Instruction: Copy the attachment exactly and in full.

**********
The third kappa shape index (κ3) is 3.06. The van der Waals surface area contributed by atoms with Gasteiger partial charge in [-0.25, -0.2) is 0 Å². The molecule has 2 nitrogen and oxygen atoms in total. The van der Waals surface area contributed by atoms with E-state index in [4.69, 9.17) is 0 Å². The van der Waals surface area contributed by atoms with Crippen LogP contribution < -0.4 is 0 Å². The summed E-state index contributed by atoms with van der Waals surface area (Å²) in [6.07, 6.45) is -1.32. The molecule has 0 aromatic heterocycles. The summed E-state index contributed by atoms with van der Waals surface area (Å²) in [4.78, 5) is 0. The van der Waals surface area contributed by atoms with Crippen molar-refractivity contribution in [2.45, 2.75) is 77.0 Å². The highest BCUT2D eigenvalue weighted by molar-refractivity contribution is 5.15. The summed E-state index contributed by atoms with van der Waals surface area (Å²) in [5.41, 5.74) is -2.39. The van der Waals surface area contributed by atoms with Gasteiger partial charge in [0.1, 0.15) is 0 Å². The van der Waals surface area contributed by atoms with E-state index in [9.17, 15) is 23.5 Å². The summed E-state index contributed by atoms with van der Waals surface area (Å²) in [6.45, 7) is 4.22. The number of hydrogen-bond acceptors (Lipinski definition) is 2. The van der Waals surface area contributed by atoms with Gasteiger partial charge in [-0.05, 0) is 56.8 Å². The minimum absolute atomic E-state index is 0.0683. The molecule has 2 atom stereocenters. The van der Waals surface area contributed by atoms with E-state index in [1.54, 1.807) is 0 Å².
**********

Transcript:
The third kappa shape index (κ3) is 3.06. The van der Waals surface area contributed by atoms with Gasteiger partial charge in [-0.25, -0.2) is 0 Å². The molecule has 2 nitrogen and oxygen atoms in total. The van der Waals surface area contributed by atoms with E-state index in [4.69, 9.17) is 0 Å². The van der Waals surface area contributed by atoms with Crippen LogP contribution < -0.4 is 0 Å². The summed E-state index contributed by atoms with van der Waals surface area (Å²) in [6.07, 6.45) is -1.32. The molecule has 0 aromatic heterocycles. The summed E-state index contributed by atoms with van der Waals surface area (Å²) in [4.78, 5) is 0. The van der Waals surface area contributed by atoms with Crippen molar-refractivity contribution in [2.45, 2.75) is 77.0 Å². The highest BCUT2D eigenvalue weighted by molar-refractivity contribution is 5.15. The summed E-state index contributed by atoms with van der Waals surface area (Å²) in [5.41, 5.74) is -2.39. The van der Waals surface area contributed by atoms with Gasteiger partial charge in [0.1, 0.15) is 0 Å². The van der Waals surface area contributed by atoms with E-state index in [9.17, 15) is 23.5 Å². The summed E-state index contributed by atoms with van der Waals surface area (Å²) in [6.45, 7) is 4.22. The number of hydrogen-bond acceptors (Lipinski definition) is 2. The van der Waals surface area contributed by atoms with Gasteiger partial charge in [-0.05, 0) is 56.8 Å². The minimum absolute atomic E-state index is 0.0683. The molecule has 2 atom stereocenters. The van der Waals surface area contributed by atoms with E-state index in [1.54, 1.807) is 0 Å².